NUMBER 10 held today's press conference at 4pm and it centred around education.
We heard more on the government's plans to improve distance learning as well as analysis on the fight against coronavirus.
⚠️ Read our coronavirus live blog for the latest news & updates
When are the daily press conferences held?
Today's press conference began at 4pm and was broadcast live by the BBC as well as on the Downing Street YouTube account.
It is generally held in Downing Street between 4pm and 6pm and lasts 15 to 30 minutes.
The briefings have been ongoing since March 16.
You can also watch a recap on our YouTube channel.
Who hosted today's briefing?
Today Secretary of State for Education Gavin Williamson hosted.
He was joined by Deputy CMO Dr Jenny Harries.
The speaker gave us a big clue as to what will be discussed – Matt Hancock will likely cover health and social care for example.
The conference is always co-chaired by officials from the scientific, police and health community to give an update on the UK's battle against coronavirus.
Ministers that often make an appearance are Rishi Sunak (government spending and tax), Alok Sharma (business, energy and industry), Dominic Raab (foreign affairs, travel), Robert Jenrick (housing, communities and local government) and Priti Patel (Policing).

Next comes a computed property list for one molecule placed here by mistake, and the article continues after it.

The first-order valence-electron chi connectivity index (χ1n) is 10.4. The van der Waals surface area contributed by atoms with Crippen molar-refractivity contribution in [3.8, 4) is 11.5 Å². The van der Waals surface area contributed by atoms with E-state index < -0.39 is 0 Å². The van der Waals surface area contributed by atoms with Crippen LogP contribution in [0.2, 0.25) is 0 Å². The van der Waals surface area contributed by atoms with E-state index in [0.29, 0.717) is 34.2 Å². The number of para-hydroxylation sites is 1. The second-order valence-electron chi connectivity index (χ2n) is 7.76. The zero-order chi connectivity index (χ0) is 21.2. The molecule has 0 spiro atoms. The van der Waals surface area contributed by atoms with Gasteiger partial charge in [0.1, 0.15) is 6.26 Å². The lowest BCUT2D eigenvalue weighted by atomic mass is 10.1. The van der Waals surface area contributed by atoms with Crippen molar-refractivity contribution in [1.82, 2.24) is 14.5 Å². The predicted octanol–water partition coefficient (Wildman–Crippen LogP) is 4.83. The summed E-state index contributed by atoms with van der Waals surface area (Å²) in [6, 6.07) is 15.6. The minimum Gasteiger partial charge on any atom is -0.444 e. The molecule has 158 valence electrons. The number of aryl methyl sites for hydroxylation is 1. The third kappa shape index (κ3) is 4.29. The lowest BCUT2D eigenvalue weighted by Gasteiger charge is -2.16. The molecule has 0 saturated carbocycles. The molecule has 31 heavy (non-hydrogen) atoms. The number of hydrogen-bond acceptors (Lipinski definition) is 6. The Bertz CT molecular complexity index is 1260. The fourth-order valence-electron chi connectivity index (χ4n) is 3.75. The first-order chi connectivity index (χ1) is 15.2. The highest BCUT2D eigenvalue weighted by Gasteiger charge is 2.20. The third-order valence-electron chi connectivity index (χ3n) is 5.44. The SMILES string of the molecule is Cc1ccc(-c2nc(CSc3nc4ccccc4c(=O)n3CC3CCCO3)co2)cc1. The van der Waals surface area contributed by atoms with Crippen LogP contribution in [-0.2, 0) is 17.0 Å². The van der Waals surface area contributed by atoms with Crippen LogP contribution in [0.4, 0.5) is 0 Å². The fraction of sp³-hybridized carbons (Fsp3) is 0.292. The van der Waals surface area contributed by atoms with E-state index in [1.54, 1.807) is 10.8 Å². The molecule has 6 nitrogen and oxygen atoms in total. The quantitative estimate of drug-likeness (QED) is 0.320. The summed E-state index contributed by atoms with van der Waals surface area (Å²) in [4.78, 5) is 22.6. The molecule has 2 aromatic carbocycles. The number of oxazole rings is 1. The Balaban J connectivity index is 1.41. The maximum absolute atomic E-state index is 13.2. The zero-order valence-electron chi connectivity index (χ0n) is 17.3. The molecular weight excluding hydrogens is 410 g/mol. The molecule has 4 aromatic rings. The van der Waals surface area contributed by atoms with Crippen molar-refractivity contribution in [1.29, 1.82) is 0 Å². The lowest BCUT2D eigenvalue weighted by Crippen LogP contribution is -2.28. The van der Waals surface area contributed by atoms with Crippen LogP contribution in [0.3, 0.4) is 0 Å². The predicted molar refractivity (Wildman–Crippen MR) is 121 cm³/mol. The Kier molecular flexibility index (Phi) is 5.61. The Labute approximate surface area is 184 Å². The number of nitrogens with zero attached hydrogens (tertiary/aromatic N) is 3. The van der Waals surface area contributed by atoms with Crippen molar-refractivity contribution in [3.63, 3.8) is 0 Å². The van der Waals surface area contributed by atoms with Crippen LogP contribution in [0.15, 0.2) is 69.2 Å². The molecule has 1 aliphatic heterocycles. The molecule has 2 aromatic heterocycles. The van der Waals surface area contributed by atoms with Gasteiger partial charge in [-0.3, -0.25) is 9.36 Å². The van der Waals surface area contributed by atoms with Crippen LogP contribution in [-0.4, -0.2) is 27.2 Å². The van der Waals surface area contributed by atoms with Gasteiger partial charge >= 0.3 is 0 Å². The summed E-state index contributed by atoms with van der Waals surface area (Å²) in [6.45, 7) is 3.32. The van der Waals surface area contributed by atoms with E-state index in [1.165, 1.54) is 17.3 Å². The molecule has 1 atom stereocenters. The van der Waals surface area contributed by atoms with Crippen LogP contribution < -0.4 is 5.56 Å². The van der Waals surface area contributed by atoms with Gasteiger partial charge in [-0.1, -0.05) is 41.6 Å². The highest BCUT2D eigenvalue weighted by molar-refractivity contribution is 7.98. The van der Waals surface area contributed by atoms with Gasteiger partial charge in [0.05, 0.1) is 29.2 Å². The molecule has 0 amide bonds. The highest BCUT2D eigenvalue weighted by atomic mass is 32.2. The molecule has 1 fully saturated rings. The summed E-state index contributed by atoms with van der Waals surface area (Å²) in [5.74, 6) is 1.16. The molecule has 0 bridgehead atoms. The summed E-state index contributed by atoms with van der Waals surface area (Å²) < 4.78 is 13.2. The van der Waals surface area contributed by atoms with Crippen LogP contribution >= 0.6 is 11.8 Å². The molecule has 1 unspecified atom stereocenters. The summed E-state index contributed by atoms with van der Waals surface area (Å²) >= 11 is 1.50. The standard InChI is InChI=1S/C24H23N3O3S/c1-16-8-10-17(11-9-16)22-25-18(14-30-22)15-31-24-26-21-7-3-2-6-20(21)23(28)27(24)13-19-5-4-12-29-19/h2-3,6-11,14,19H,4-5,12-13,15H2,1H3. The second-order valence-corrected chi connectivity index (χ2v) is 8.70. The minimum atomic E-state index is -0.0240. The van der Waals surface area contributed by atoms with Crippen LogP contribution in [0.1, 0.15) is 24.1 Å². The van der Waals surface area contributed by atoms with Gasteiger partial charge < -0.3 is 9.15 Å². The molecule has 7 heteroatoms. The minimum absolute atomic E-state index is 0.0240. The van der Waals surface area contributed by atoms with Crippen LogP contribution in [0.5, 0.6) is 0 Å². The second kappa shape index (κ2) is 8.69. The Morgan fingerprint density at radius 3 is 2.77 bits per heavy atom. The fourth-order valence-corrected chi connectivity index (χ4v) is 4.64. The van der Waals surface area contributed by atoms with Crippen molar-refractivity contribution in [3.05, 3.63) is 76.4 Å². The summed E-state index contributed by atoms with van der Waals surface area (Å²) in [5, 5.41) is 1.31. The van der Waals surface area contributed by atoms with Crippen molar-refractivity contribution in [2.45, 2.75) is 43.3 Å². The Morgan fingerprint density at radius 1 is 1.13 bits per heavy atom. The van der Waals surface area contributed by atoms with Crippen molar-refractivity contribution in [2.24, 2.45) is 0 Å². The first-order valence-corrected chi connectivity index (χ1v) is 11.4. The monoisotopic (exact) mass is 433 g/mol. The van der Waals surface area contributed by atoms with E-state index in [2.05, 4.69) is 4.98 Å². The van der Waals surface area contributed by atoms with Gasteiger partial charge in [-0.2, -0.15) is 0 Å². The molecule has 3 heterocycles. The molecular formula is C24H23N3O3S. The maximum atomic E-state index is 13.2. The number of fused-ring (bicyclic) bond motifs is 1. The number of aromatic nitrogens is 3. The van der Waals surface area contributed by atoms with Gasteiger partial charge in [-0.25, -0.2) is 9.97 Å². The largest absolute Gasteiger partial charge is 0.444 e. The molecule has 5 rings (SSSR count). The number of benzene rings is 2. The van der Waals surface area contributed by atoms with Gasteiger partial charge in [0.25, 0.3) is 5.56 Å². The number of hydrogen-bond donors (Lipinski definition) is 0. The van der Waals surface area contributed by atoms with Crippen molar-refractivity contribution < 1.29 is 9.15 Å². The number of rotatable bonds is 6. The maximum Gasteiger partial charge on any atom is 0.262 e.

What was discussed in today's briefing?
Gavin Williamson gave us an update on the latest coronavirus figures, stating that there have been 596 more UK cases from yesterday, and of those that have been hospitalised, 16,060 people in the UK have now died from the virus.
"Behind every single statistic there is a heartbreaking story, and my sincerest condolences go out to those who have lost ones they love" the Education Secretary said.
He thanked the key workers supporting every one of us, and gave particular thanks to those working in nurseries, schools, colleges, universities and children's services, who provide a vital role.
Williamson said that he wants "nothing more but to see schools back and back to normal, that children are learning and experiencing the joy of being at school, but I can't give you a date, because before we do we need to meet five tests."